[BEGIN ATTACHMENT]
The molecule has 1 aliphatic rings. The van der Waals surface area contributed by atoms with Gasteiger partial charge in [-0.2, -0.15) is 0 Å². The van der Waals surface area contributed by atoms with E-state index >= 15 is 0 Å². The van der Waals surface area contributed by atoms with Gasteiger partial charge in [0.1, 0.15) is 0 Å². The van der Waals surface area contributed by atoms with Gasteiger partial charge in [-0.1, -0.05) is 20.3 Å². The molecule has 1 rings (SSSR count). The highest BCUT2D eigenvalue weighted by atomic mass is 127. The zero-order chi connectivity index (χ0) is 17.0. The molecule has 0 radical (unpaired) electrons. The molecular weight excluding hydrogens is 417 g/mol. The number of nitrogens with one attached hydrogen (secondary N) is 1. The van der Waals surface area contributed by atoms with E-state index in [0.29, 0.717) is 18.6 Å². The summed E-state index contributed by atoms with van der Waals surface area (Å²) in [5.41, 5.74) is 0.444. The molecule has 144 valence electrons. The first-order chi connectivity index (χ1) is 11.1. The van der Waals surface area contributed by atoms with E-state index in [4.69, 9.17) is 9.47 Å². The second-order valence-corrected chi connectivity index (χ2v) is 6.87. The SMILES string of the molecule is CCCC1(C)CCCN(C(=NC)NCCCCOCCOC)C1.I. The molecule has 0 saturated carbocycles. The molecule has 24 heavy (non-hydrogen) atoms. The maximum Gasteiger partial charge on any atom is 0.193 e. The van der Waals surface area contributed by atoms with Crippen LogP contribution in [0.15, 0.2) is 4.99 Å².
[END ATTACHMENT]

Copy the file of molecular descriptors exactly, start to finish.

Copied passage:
The molecule has 1 aliphatic rings. The van der Waals surface area contributed by atoms with Gasteiger partial charge in [-0.2, -0.15) is 0 Å². The van der Waals surface area contributed by atoms with E-state index >= 15 is 0 Å². The van der Waals surface area contributed by atoms with Gasteiger partial charge in [0.1, 0.15) is 0 Å². The van der Waals surface area contributed by atoms with Gasteiger partial charge in [-0.1, -0.05) is 20.3 Å². The molecule has 1 rings (SSSR count). The highest BCUT2D eigenvalue weighted by atomic mass is 127. The zero-order chi connectivity index (χ0) is 17.0. The molecule has 0 radical (unpaired) electrons. The molecular weight excluding hydrogens is 417 g/mol. The number of nitrogens with one attached hydrogen (secondary N) is 1. The van der Waals surface area contributed by atoms with E-state index in [0.29, 0.717) is 18.6 Å². The summed E-state index contributed by atoms with van der Waals surface area (Å²) in [5.41, 5.74) is 0.444. The molecule has 144 valence electrons. The first-order chi connectivity index (χ1) is 11.1. The van der Waals surface area contributed by atoms with E-state index in [4.69, 9.17) is 9.47 Å². The second-order valence-corrected chi connectivity index (χ2v) is 6.87. The SMILES string of the molecule is CCCC1(C)CCCN(C(=NC)NCCCCOCCOC)C1.I. The molecule has 0 saturated carbocycles. The molecule has 24 heavy (non-hydrogen) atoms. The maximum Gasteiger partial charge on any atom is 0.193 e. The van der Waals surface area contributed by atoms with Crippen LogP contribution in [0.15, 0.2) is 4.99 Å².